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Dolphin roundup at Japan’s Taiji Cove puts spotlight on changing economics of hunts

By Tim Zimmermann Over the weekend, Japanese fishermen from the village of Taiji drove an estimated 200-plus bottlenose dolphins into a local bay made notorious by the 2009 Oscar-winning documentary The Cove. Over the course of the weekend, some 51 were selected for sale and display in marine parks, according to the Sea Shepherd Conservation...

By Tim Zimmermann

Over the weekend, Japanese fishermen from the village of Taiji drove an estimated 200-plus bottlenose dolphins into a local bay made notorious by the 2009 Oscar-winning documentary The Cove. Over the course of the weekend, some 51 were selected for sale and display in marine parks, according to the Sea Shepherd Conservation Society, which monitors the Taiji hunt.

Many or most of the others are now likely to be slaughtered, the group says.

The capture and imminent slaughter of such an unusually large group of dolphins garnered global media attention, along with Twitter condemnation from celebrities like Kirstie Alley, Bryan Adams and Alyssa Milano, along with an open letter from Yoko Ono.

Most notably, newly installed U.S. Ambassador to Japan Caroline Kennedy sounded a note of alarm,  tweeting: “Deeply concerned by inhumaneness of drive hunt dolphin killing. USG opposes drive hunt fisheries.”

So far, the Japanese fishing industry appears unmoved.

Attempts by to get comment from officials for the Wakayama prefecture, where the town of Taiji is located, went unanswered. But one Japanese fishing industry official told Agence France Presse: “We’ve got our lives. We can’t simply nod (to protests) and end centuries of our tradition… If you want to talk about cruelty, you couldn’t eat cows, pigs or any other living creatures.”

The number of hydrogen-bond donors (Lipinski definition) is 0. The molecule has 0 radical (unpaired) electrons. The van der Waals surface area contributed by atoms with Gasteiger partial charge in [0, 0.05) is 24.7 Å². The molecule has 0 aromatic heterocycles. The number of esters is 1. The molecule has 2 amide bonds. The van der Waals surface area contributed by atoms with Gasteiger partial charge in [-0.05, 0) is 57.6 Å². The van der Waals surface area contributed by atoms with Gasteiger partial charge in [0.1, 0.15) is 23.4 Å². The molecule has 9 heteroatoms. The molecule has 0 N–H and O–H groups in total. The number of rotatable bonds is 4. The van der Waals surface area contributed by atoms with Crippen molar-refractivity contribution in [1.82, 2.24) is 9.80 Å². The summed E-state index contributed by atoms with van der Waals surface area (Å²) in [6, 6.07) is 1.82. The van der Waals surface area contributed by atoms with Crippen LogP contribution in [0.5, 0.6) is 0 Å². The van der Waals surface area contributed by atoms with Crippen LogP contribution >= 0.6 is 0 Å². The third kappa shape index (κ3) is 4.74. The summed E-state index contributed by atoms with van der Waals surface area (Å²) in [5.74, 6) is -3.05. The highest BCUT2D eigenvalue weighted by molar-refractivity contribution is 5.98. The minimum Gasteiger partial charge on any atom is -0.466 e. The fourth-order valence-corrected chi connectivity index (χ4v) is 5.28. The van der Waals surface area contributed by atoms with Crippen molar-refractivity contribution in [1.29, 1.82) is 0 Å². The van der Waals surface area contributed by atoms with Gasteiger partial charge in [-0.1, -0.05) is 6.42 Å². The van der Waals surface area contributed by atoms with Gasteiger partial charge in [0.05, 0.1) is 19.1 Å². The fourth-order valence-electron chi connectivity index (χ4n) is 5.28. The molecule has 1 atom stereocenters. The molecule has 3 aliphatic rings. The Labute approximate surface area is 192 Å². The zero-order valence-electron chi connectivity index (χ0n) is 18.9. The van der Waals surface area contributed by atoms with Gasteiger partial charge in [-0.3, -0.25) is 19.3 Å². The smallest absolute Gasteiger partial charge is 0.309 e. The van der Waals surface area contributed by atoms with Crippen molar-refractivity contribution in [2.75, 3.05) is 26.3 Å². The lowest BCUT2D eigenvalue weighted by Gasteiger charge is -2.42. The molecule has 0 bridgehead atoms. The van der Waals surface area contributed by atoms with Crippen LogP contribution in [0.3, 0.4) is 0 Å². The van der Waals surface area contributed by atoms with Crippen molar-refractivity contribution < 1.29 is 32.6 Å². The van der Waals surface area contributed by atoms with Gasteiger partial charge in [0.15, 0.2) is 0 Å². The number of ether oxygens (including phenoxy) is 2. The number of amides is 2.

Indeed, the Taiji dolphin drive hunt, which takes place annually from September through April, has persisted despite increased global scrutiny and attention. Since 2000, according to the group Whale and Dolphin Conservation, more than 18,000 dolphins from seven different species have been either killed or taken into captivity during the Taiji hunt.

Traditionally, the Japanese drive hunts were mainly as a way of procuring meat. Dolphin meat has long been considered a local Taiji delicacy, and meat from the Taiji dolphin hunt has been sold across Japan. Hunting whales and dolphins was also a mainstay of the Taiji economy.

“We are a whaling community, and we don’t want to lose that,” Katsutoshi Mihara, chairman of Taiji’s town council, told the New York Times in 2008. “Here, all boys grew up dreaming of hunting whales.” The Wakayama Prefecture also vigorously defended the Taiji dolphin hunts in response to The Cove, saying in part:

“The Taiji dolphin fishery has been a target of repeated psychological harassment and interference by aggressive foreign animal protection organizations. Taiji dolphin fishermen are just conducting a legal fishing activity in their traditional way in full accordance with regulations and rules under the supervision of both the national and the prefectural governments. Therefore, we believe there are no reasons to criticize the Taiji dolphin fishery.”

In recent years, however, concern over mercury levels in dolphin meat has raised questions in Japan about the use of dolphin meat as a food source, especially in school lunches. And dolphin meat is no longer a primary source of food, reducing the practical value of the drive hunt as a food source.